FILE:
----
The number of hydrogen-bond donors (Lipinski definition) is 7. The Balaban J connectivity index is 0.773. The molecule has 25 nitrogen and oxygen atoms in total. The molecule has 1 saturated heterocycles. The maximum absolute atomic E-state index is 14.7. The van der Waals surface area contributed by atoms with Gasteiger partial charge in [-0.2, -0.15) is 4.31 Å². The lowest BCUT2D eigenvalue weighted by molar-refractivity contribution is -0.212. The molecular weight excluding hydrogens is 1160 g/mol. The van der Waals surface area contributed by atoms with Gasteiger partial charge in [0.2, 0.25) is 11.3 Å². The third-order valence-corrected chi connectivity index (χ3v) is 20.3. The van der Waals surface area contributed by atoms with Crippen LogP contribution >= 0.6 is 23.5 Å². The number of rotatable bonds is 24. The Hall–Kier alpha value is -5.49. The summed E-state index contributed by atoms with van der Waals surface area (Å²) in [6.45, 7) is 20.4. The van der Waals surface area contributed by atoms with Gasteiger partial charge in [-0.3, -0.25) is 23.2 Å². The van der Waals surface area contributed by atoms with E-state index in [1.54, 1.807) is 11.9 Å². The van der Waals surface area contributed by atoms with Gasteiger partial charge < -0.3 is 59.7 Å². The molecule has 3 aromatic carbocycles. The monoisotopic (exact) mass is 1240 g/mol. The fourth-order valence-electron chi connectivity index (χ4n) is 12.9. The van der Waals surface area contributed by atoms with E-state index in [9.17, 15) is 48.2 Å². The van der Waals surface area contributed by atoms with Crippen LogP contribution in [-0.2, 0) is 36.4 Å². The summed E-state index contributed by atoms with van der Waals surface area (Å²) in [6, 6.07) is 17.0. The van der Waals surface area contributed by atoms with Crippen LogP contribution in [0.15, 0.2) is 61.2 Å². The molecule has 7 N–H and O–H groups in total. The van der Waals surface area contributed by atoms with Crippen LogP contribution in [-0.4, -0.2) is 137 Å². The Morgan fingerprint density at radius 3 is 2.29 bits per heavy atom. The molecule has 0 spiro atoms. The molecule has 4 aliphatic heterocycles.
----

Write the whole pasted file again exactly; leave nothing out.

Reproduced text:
The number of hydrogen-bond donors (Lipinski definition) is 7. The Balaban J connectivity index is 0.773. The molecule has 25 nitrogen and oxygen atoms in total. The molecule has 1 saturated heterocycles. The maximum absolute atomic E-state index is 14.7. The van der Waals surface area contributed by atoms with Gasteiger partial charge in [-0.2, -0.15) is 4.31 Å². The lowest BCUT2D eigenvalue weighted by molar-refractivity contribution is -0.212. The molecular weight excluding hydrogens is 1160 g/mol. The van der Waals surface area contributed by atoms with Gasteiger partial charge in [0.2, 0.25) is 11.3 Å². The third-order valence-corrected chi connectivity index (χ3v) is 20.3. The van der Waals surface area contributed by atoms with Crippen LogP contribution >= 0.6 is 23.5 Å². The number of rotatable bonds is 24. The Hall–Kier alpha value is -5.49. The summed E-state index contributed by atoms with van der Waals surface area (Å²) in [6.45, 7) is 20.4. The van der Waals surface area contributed by atoms with Gasteiger partial charge in [-0.3, -0.25) is 23.2 Å². The van der Waals surface area contributed by atoms with E-state index in [1.54, 1.807) is 11.9 Å². The van der Waals surface area contributed by atoms with Gasteiger partial charge < -0.3 is 59.7 Å². The molecule has 3 aromatic carbocycles. The monoisotopic (exact) mass is 1240 g/mol. The fourth-order valence-electron chi connectivity index (χ4n) is 12.9. The van der Waals surface area contributed by atoms with E-state index in [9.17, 15) is 48.2 Å². The van der Waals surface area contributed by atoms with Crippen LogP contribution in [-0.2, 0) is 36.4 Å². The summed E-state index contributed by atoms with van der Waals surface area (Å²) in [6, 6.07) is 17.0. The van der Waals surface area contributed by atoms with Crippen LogP contribution in [0.15, 0.2) is 61.2 Å². The molecule has 7 N–H and O–H groups in total. The van der Waals surface area contributed by atoms with Crippen LogP contribution in [-0.4, -0.2) is 137 Å². The Morgan fingerprint density at radius 3 is 2.29 bits per heavy atom. The molecule has 0 spiro atoms. The molecule has 4 aliphatic heterocycles.